Tesco reigns over the UK food retail industry, holding a 28% market share that is almost equal to the combined share of second and third largest retailers, Sainsbury’s and Asda. However, the company has not been spared the fierce competition, margin wars, and reporting scandals. Two years after Dave Lewis was assigned as Tesco’s new CEO in 2014, the company revisited its previous mentality of aggressive expansion, this time ogling industries adjacent to its own.
Booker is a prominent supplier of food for a long list of caterers, retailers and small businesses, managing a clientele of more than 1.2 million businesses. In 2015, it acquired the convenience store chain Londis and Budgens, whose stores are now run by franchisees, buying procurements by Booker. Although Booker yields better operating, profit, and investment metrics than Tesco today, it has not always been a success and it has a spotty history as an acquisition target. In 2000, the food group Iceland acquired Booker for £373 million, and seven years later it returned to the capital markets via a reverse takeover by wholesaler Blueheath. In the current deal, Booker’s shareholders will receive 42.6 pence and 0.861 Tesco shares per share, ending up with a controlling interest of about 16% in the new entity.
A new era for M&A mega-deals
On the advent of Tesco’s bid, Booker is a healthier, stronger company than before, an achievement frequently attributed to its CEO, Charles Wilson. Mr Wilson has earned his credentials as a world-class manager during his time in Marks & Spencer, where he was known as the right hand man of the CEO, Stuart Rose. His talent is highly valued by Tesco’s board, as he was rumoured to become Tesco’s CEO back in 2014. Mr Wilson’s contribution to the combined entity’s management is expected for at least the foreseeable future, as his 6.3% stake in Booker will be transformed in Tesco shares with a 5-year lockup.
The deal is not a venture in mere “talent acquisition”. Cost synergies are expected to reach an annual £175 million in three years’ time, without massive downsizing in either company’s personnel. The expected revenue synergies of £25 million raise the expected annual synergies to £200 million, an amount fully justifying the 12% premium paid by Tesco, which becomes a 20% premium if one accounts for Tesco’s stock price rise of about 9% on the announcement day, Friday 27 January.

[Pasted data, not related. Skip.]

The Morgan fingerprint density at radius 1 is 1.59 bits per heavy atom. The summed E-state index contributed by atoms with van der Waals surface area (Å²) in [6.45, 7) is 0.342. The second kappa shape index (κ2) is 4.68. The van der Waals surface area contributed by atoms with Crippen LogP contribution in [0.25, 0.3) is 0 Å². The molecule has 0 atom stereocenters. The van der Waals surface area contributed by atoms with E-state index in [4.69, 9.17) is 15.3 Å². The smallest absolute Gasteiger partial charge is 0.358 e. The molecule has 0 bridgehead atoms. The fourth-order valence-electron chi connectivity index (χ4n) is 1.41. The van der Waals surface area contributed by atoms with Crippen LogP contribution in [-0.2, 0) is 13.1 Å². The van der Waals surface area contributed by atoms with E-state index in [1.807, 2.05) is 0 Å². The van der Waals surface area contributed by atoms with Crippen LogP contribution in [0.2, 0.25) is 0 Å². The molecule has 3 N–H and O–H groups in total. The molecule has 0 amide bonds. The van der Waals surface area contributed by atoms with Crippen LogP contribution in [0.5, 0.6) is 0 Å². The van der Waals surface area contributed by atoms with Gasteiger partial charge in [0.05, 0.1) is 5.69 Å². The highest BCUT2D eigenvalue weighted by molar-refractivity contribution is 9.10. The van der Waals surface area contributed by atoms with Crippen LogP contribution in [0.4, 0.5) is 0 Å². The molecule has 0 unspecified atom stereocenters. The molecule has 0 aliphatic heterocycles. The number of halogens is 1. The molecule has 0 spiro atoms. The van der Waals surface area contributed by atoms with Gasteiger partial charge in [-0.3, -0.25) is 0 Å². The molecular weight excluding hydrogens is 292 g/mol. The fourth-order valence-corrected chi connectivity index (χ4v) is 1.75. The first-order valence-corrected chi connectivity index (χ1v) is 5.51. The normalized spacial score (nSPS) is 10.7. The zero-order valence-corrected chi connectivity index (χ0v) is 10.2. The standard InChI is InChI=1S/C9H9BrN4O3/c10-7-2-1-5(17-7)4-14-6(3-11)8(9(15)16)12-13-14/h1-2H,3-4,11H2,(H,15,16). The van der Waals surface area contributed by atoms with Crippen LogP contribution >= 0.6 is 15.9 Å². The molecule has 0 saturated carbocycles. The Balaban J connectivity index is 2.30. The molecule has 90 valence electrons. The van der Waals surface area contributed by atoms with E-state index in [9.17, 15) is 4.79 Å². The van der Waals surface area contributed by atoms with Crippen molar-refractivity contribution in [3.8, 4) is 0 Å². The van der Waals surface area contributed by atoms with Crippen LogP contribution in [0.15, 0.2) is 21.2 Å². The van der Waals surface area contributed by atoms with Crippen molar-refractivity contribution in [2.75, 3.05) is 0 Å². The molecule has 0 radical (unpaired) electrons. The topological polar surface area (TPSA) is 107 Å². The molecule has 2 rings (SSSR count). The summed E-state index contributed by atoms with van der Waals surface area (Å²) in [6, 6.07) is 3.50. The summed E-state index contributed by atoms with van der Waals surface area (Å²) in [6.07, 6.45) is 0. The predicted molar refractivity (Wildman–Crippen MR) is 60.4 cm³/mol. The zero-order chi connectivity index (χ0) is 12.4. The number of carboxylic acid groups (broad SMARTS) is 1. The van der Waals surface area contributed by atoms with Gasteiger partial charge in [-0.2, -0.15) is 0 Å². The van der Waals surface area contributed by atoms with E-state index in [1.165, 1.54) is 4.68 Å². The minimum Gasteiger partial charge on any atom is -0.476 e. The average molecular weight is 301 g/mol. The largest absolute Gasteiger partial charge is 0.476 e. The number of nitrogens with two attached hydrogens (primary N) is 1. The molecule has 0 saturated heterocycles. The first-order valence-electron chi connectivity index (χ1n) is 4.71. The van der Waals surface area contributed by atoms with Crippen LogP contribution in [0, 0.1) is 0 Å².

This acquisition is another example of a new trend in mega deals in the aftermath of the 2008 financial crisis: large size deals create value for acquiring firms at unprecedented frequency and magnitude.
A possible risk to consumers
The two companies have individually solid business models which can compliment the “in-the-house” and “out-of-the-house” food market. However, the unification is far from a done deal. The combination will lead to an even more concentrated food industry, which may pose a risk to consumers. Tesco is well-acquainted with the Competition and Markets Authority, since the two have had a rowdy relationship over concerns of competition practices on its food and property branches during the last 7 years. Executives of both Tesco and Booker disregard the probability of regulatory intervention, and investors seem to agree with them by reacting positively to both companies’ stock.
During the last 10 years, the food industry in the UK has been in a state of continuous transformation. Traditional retailers have adjusted their business model in order to emphasize on online shopping and home delivery. New entrants, such as Ocado, rely solely on online sales. Non-food retailers are looking to benefit from their network’s economies of scope and become food retailers with compelling deals on delivery time. The aftermath of the crisis has left low and middle classes lacking a share in the recovery of corporate earnings, allowing for the expedited growth of discount retailers such as Lidl and Aldi. At the same time, the traditional business model of pubs has been hit, as consumers have turned to the improved entertainment TV services and meals at home.
The combination of the leading food retailer and a major food supplier may be the best strategic move in response to the uncertainty brewing the UK food industry.
This article was written by former ICMA Centre PhD student Dr Nikolaos Antypas, based on research by himself and Associate Professor of Finance Dr George Alexandridis. Find out more about their research here.